A randomized placebo-controlled trial of nicotinamide riboside and pterostilbene supplementation in experimental muscle injury in elderly individuals

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BACKGROUNDDuring aging, there is a functional decline in the pool of muscle stem cells (MuSCs) that influences the functional and regenerative capacity of skeletal muscle. Preclinical evidence has suggested that nicotinamide riboside (NR) and pterostilbene (PT) can improve muscle regeneration, e.g., by increasing MuSC function. The objective of this study was to investigate if supplementation with NR and PT (NRPT) promotes skeletal muscle regeneration after muscle injury in elderly individuals by improved recruitment of MuSCs.METHODSThirty-two elderly individuals (55-80 years of age) were randomized to daily supplementation with either NRPT (1,000 mg NR and 200 mg PT) or matched placebo. Two weeks after initiation of supplementation, skeletal muscle injury was induced by electrically induced eccentric muscle work. Skeletal muscle biopsies were obtained before, 2 hours after, and 2, 8, and 30 days after injury.RESULTSA substantial skeletal muscle injury was induced by the protocol and associated with release of myoglobin and creatine kinase, muscle soreness, tissue edema, and a decrease in muscle strength. MuSC content, proliferation, and cell size revealed a large demand for recruitment after injury, but this was not affected by NRPT. Furthermore, histological analyses of muscle fiber area, central nuclei, and embryonic myosin heavy chain showed no NRPT supplementation effect.CONCLUSIONDaily supplementation with 1,000 mg NR and 200 mg PT is safe but does not improve recruitment of the MuSC pool or other measures of muscle recovery in response to injury or subsequent regeneration in elderly individuals.TRIAL REGISTRATIONClinicalTrials.gov NCT03754842.FUNDINGNovo Nordisk Foundation (NNF17OC0027242) and Novo Nordisk Foundation CBMR.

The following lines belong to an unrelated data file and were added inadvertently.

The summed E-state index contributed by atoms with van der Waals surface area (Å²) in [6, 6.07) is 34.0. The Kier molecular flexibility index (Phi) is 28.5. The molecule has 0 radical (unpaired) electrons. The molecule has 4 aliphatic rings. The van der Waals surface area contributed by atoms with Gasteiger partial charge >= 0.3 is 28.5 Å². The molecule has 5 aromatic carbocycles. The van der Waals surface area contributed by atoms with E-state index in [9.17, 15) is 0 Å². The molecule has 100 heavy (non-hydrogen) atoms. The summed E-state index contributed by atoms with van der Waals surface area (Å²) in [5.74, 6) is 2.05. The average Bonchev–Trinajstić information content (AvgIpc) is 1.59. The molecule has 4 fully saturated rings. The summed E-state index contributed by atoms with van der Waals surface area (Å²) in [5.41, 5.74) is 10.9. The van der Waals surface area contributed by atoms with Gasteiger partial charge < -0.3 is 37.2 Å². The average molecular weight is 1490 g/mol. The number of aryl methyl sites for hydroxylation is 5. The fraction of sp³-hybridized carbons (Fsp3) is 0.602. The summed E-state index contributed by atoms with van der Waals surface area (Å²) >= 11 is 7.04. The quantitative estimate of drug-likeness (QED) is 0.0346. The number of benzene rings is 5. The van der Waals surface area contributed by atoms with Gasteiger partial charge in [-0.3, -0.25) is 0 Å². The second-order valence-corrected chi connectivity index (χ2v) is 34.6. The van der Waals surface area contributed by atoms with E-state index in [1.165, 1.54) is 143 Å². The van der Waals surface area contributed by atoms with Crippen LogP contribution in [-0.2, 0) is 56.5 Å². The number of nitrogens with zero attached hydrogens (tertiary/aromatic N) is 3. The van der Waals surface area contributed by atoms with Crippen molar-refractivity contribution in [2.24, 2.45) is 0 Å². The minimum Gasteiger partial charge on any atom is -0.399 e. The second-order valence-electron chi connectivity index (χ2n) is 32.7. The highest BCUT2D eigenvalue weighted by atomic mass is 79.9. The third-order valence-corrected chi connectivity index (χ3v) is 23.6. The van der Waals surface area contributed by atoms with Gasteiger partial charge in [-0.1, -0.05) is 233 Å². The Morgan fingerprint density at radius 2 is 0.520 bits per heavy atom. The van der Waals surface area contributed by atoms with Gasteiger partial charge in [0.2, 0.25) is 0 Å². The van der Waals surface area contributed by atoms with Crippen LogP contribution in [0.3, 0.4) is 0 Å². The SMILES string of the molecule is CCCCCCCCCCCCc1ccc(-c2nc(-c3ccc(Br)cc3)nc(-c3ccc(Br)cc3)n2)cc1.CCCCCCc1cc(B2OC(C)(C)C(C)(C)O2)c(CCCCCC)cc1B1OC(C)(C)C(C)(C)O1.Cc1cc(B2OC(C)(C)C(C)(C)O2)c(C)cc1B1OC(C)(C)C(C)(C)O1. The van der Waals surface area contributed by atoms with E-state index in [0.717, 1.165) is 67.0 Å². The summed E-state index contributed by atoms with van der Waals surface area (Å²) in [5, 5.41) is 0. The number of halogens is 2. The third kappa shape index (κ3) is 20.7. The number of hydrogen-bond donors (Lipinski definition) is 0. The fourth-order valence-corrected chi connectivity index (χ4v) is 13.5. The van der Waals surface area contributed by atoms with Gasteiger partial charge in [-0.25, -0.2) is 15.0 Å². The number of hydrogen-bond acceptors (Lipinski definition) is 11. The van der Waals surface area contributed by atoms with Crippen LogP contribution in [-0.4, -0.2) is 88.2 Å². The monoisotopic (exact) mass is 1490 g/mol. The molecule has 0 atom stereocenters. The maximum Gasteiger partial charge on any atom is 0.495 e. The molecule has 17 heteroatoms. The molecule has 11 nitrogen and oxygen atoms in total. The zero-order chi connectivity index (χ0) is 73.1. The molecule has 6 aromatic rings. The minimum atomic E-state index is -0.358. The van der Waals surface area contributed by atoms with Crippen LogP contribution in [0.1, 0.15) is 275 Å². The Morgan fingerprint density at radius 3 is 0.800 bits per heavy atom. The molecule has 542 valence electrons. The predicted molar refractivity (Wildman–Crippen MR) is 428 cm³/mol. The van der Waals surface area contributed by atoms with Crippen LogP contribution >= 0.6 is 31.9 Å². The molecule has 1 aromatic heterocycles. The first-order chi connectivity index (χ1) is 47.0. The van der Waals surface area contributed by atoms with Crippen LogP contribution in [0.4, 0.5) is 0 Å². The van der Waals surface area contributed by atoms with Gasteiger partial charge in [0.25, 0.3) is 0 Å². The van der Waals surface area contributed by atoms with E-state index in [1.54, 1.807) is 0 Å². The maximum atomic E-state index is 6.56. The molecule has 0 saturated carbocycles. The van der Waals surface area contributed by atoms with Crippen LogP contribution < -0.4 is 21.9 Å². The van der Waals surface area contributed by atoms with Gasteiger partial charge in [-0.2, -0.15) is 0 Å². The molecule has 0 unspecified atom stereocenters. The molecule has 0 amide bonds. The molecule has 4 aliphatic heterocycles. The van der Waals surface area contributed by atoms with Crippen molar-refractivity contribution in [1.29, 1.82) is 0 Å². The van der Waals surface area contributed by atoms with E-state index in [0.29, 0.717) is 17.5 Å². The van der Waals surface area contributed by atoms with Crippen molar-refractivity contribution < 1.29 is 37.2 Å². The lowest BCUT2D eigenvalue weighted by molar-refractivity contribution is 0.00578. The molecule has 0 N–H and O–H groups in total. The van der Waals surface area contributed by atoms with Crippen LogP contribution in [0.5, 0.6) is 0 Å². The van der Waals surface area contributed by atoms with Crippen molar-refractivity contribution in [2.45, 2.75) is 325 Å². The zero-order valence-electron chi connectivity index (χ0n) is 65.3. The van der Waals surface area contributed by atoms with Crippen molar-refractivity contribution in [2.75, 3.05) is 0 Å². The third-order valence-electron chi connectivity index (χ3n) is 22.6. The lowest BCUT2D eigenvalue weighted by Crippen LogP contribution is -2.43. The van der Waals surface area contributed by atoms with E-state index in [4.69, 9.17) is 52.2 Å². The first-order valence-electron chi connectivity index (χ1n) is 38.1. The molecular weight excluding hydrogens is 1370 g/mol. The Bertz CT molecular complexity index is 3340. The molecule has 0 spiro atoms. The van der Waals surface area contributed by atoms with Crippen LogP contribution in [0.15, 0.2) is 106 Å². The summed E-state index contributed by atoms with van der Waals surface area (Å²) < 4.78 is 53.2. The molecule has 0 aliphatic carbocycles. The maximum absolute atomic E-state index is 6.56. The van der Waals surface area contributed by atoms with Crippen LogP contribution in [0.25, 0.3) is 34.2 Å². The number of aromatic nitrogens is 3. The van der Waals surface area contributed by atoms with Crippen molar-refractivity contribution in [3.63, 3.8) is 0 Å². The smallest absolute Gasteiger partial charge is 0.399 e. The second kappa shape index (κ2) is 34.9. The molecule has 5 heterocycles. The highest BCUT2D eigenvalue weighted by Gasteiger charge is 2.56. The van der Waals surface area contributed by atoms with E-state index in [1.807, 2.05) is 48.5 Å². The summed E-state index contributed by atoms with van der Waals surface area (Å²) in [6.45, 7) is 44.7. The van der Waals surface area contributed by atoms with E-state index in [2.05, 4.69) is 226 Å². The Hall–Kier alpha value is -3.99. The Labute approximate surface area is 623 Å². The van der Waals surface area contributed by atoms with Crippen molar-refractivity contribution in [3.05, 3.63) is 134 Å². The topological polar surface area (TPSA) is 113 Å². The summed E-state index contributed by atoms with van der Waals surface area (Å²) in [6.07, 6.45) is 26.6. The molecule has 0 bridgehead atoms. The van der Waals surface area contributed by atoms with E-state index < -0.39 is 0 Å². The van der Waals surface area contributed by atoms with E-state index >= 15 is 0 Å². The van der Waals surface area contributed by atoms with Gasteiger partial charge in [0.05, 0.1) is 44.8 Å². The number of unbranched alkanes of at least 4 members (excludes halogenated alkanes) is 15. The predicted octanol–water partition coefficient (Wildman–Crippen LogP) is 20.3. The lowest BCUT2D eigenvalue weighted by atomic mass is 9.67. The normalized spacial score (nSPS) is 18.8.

Original languageEnglish
Article numbere158314
JournalJCI insight
Issue number19
Number of pages15
Publication statusPublished - 2022

    Research areas

  • Aging, Human stem cells, Muscle Biology, Skeletal muscle

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